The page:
Green Hotels Association
    May 2017  


Removing one’s shoes when entering a home isn’t as commonplace in the US as in some other countries. While going shoeless is considered polite for guests in Japan or Finland, hosts in the States risk catching visitors by surprise with the request. But it turns out taking your shoes off indoors isn’t just good manners. It’s good hygiene, too.

Shoes are a menagerie of microorganisms, sometimes carrying dangerous bacteria, says Kevin W. Garey, chairman of the department of pharmacy practice and traditional research at the University of Houston. Bacteria can be very hardy—hanging around in some cases for years—but so are most people.

People run little risk of falling ill because of germs clinging to their shoes unless they already suffer from an underlying condition that makes them vulnerable. The elderly and the young are also more susceptible.

But avoiding pathogenic bacteria that can cause illnesses from diarrhea to meningitis is easy, Mr. Garey says. Just take your shoes off. “It’s amazing how far humans travel during the day, and all that walking drags in germs and bugs,” he says.

Mr. Garey was among a group of researchers who published a study this year focusing on the prevalence of a specific bacterium, Clostridium difficile, also known as C. diff. It was responsible for nearly a half-million infections in the US that resulted in some 29,000 deaths in 2011, according to the Centers for Disease Control and Prevention.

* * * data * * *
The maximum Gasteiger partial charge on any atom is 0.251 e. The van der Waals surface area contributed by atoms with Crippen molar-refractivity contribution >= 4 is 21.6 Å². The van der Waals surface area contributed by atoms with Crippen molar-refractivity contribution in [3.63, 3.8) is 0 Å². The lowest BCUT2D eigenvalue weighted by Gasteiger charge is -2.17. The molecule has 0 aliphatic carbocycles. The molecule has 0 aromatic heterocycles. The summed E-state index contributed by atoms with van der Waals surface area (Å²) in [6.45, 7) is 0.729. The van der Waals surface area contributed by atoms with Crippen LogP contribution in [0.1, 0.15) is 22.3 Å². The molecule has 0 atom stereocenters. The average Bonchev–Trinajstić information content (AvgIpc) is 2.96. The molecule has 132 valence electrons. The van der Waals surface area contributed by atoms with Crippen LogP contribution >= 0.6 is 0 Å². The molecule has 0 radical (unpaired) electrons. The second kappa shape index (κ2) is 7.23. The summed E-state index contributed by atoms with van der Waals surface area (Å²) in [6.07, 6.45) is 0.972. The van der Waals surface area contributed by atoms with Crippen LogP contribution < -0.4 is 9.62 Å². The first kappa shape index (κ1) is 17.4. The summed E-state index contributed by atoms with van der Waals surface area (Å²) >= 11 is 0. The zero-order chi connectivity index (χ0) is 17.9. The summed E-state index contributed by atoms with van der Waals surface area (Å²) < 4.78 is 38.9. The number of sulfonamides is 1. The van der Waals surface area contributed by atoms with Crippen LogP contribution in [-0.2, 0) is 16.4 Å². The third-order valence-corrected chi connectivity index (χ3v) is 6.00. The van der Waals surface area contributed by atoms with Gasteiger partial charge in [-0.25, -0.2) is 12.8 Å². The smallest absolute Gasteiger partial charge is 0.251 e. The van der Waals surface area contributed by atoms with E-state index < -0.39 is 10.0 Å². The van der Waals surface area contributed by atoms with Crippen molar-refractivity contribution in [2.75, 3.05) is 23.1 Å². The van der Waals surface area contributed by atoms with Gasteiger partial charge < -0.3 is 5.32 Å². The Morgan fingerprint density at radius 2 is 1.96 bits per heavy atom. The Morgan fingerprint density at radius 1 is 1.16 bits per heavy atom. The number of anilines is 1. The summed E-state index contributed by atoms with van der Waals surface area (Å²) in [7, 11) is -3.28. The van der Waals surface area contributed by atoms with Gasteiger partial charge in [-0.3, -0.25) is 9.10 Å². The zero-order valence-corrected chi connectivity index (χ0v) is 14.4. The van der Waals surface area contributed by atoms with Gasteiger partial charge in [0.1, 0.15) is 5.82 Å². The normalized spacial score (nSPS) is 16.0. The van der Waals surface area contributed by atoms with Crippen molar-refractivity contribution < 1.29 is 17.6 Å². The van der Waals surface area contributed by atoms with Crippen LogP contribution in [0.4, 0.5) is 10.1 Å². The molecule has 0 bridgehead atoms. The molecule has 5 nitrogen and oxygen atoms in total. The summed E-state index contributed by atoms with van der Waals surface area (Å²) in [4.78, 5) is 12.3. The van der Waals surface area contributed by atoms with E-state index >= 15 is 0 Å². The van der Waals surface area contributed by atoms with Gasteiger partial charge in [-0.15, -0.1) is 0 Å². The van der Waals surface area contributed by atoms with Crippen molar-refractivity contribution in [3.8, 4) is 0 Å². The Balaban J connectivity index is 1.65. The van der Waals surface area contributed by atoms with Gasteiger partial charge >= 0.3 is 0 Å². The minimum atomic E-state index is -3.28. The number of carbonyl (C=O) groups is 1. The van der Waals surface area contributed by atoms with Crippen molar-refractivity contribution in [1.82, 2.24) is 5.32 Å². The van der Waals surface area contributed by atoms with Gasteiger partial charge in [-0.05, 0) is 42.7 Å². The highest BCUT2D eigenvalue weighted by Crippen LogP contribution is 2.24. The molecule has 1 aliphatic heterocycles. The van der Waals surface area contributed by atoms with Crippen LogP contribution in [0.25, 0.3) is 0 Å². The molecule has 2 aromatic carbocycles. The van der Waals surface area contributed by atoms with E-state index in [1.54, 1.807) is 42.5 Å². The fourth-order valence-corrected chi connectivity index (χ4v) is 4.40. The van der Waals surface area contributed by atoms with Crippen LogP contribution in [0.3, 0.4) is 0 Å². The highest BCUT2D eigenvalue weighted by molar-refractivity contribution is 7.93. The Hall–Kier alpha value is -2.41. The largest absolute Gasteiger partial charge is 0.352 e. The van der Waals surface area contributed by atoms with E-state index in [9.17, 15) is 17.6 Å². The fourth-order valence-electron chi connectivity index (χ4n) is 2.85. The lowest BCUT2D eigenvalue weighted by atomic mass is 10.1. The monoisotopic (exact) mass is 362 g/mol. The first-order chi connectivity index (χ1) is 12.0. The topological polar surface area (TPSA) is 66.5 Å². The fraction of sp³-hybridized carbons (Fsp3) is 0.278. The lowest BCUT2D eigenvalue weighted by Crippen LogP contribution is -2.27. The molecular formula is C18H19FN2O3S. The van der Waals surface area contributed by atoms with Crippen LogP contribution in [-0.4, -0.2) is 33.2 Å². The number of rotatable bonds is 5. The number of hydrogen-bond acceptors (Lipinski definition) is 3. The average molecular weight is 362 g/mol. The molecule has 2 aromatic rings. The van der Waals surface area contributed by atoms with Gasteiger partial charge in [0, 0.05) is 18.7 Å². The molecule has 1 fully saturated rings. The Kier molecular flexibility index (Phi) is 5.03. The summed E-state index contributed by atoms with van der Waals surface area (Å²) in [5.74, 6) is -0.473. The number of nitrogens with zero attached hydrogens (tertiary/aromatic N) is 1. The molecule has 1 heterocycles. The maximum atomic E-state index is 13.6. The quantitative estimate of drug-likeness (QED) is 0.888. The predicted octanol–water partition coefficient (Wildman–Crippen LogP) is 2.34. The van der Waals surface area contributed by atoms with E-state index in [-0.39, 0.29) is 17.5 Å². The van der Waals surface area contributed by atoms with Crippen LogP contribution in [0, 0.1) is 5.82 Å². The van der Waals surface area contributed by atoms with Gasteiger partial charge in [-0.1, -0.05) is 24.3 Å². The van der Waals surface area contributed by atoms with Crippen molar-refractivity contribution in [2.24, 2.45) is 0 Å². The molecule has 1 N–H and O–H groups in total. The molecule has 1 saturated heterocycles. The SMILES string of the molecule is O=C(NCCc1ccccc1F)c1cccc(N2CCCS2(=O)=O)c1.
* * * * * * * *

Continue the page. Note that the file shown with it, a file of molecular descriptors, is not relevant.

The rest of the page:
Over two years, Mr. Garey’s study tested for C. diff in more than 2,500 samples collected around Houston.

Among samples collected in homes, 26.4% of shoe soles tested positive for C. Diff, about three times the number found on bathroom and kitchen surfaces.

And that’s just one bacterium. In an earlier investigation, Mr.Garey examined past studies to learn if “shoe soles are a vector for infectious pathogens.”

The answer was a resounding yes. Among the studies: Austrian researchers found at least 40% of shoes carried Listeria monocytogenes in 2015 And a 2014 German study found that over a quarter of boots used on farms carried E.coli.

“Essentially, when you wear your shoes in a house, you are bringing in everything you stepped in during the day,” says Jonathan Sexton, a laboratory manager at the Mel & Enid Zuckerman College of Public health at the University of Arizona.

Wiping your feet, however vigorously, on a welcome mat, provides only limited help, he says. “It will remove some of the dirt, but you have to think of the person who wiped their feet before. You might be picking up stuff they left behind.”

Minaya, Ezequiel, Should You Take Off Your Shoes?, The Wall Street Journal, April 10, 2017

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Avoiding Illnesses

Avoiding pathogenic bacteria that can cause illnesses from diarrhea to meningitis is easy. Just take your shoes off!





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